Angular 2: Cantor Art Center, Stanford Campus

This week’s WordPress Photo Challenge is ANGULAR.

Since self really enjoys taking pictures of buildings and such, she has many that she thinks fit the theme. Such as these that she took during a visit to the Cantor Art Center on the Stanford campus, a month or so ago.

Behind the Cantor Art Center, Stanford Campus

Behind the Cantor Art Center, Stanford Campus

DSCN7446

DSCN7445

The current exhibit (through Jan. 15, 2015) of Robert Frank’s photographs, Robert Frank in America, is — WOW. Just. Wow.

Frank’s journey across America took place in 1955-56.

The exhibit includes a map of the United States that shows the locations where each set of photographs was taken. These include: Ann Arbor, Daytona Beach, Chicago, Des Moines, Detroit, Denver, Flagstaff, Hoover Dam, Los Angeles, Memphis, Miami, New Orleans, New York City, and Salt Lake City.

The book in the first two photographs is the exhibit catalogue (the book that can be seen in the first two photographs). It is well worth the purchase price, because the photographs capture a moment in America and their power builds cumulatively.

Robert Frank himself flew in to see the exhibit. The famed photographer turned 90 this month.

Stay tuned, dear blog readers. Stay tuned.

“Pipeline” Problem, Silicon Valley Edition

First of all, to the entire universe:

HAPPY TURKEY DAY IN ADVANCE

Also, self has geared up her loins, stiffened her spine, and agreed to see “Mockingjay, Part 1” today, even though she knows the closing scene is going to just about kill her.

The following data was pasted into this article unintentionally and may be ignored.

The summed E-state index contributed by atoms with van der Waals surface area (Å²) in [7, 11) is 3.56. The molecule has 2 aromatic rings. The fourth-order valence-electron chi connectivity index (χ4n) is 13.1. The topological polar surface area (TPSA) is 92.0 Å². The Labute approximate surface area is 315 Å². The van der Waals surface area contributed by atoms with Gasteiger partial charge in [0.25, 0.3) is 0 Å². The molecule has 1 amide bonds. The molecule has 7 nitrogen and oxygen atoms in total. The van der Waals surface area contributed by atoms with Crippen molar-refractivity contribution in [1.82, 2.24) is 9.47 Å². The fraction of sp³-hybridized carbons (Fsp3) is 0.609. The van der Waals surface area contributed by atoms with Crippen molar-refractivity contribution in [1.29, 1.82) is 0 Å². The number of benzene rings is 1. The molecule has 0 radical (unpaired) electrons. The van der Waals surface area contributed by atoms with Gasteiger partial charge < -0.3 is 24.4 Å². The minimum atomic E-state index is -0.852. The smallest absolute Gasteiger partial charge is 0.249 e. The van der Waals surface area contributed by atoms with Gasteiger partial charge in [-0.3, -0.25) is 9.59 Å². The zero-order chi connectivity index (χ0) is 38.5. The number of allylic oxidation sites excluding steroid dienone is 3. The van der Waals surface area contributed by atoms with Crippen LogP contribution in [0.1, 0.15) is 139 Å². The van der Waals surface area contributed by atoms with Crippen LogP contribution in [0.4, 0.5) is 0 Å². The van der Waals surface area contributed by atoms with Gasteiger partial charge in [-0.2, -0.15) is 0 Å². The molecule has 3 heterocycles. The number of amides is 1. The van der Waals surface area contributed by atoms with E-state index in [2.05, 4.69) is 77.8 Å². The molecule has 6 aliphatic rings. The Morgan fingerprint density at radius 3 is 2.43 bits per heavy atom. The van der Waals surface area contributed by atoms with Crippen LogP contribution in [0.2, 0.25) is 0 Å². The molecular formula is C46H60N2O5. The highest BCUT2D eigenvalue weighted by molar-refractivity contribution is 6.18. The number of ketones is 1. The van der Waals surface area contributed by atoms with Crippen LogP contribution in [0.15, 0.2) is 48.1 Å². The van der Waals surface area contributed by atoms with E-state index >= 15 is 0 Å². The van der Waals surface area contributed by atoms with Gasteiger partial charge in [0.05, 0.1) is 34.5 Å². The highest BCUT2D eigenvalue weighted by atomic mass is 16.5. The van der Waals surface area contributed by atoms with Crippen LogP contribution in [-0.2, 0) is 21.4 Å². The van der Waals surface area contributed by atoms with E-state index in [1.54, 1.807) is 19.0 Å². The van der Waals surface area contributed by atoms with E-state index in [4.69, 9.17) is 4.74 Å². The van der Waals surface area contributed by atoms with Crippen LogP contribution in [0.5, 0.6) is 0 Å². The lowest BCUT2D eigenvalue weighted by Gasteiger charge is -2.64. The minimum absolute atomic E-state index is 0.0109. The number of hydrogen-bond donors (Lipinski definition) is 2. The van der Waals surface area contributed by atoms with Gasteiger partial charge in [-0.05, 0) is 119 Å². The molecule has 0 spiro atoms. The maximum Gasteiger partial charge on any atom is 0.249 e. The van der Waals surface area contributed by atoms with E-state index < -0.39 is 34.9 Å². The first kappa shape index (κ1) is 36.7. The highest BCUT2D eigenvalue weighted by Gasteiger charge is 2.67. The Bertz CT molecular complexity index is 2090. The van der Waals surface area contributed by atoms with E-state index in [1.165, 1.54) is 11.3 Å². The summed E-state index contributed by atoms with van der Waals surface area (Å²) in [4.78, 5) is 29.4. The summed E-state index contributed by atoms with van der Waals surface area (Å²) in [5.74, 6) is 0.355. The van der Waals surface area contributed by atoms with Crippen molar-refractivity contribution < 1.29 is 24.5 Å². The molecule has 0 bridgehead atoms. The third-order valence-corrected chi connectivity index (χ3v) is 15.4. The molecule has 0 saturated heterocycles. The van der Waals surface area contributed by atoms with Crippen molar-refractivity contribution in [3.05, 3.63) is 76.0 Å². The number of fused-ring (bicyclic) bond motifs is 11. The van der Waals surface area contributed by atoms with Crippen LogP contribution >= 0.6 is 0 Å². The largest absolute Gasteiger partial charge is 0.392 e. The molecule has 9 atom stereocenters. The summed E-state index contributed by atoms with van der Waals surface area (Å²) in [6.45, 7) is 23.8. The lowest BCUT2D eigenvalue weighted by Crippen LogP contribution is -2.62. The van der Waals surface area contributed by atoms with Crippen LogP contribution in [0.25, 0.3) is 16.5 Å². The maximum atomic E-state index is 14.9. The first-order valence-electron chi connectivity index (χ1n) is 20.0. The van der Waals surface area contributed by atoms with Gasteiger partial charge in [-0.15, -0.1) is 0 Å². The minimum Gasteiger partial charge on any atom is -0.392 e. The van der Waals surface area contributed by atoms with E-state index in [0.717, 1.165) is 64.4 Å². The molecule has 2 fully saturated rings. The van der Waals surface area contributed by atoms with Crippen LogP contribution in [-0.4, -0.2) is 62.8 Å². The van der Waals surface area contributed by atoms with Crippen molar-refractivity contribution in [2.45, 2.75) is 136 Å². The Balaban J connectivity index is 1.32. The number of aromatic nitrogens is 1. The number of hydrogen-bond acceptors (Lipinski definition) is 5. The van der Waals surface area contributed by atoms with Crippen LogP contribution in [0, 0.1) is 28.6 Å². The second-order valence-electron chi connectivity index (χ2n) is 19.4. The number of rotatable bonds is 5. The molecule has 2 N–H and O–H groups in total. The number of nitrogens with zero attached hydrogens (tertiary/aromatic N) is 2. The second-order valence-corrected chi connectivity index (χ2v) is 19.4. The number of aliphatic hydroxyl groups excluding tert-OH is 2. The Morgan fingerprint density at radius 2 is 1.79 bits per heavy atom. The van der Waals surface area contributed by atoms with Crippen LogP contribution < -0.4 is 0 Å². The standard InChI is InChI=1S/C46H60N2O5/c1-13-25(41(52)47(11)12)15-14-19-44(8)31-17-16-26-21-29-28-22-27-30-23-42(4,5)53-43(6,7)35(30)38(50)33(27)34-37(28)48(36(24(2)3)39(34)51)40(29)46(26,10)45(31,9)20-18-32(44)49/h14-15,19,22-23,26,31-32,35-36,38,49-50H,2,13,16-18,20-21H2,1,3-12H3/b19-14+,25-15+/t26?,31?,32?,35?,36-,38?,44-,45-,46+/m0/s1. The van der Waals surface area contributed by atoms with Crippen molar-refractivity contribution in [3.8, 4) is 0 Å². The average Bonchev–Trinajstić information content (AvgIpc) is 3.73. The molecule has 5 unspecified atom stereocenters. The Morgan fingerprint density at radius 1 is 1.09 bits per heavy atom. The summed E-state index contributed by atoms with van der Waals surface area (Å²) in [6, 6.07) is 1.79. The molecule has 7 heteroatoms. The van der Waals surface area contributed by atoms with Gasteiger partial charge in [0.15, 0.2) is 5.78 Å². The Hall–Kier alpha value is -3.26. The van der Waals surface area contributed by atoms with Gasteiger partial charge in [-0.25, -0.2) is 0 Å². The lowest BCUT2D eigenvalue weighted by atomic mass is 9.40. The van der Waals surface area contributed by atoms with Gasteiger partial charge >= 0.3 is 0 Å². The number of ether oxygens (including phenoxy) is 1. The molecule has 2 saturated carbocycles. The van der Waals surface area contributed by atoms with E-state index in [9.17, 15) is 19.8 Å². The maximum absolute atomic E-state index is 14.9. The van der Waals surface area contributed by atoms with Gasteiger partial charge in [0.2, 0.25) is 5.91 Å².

Now to the ostensible reason for this post, a report on hiring practices at Silicon Valley high-tech companies — a list that includes icons Google, Apple, Facebook, and Twitter, among others.

A 2008 study found that more than half of women working in the industry ended up leaving the field. The pipeline isn’t just narrow; it’s tapering.

—  James Surowicki, “Valley Boys,” p. 52 of The New Yorker (Nov. 24, 1014)

Further in the article:

Tech companies may pride themselves on being meritocracies, but unconscious biases shape the way they hire and promote. Such biases can be tremendously powerful. A 2012 study asked top research scientists to evaluate job candidates with identical resumés. The scientists judged female candidates to be less capable than male ones, and suggested significantly lower starting salaries for them. Even more striking was a 2005 experiment in which participants evaluated applications for a job as a chief of police, scanning resumés that included varying levels of formal education and on-the-job experience. A male candidate who had less schooling would be credited with street smarts, but a woman with an identical resumé would be dismissed for not having enough education.

Further still:

. . .  until the nineteen-seventies classical-music orchestras were almost entirely male. Once blind auditions were introduced, the percentage of women quintupled.

Stay tuned, dear blog readers.  Stay tuned.

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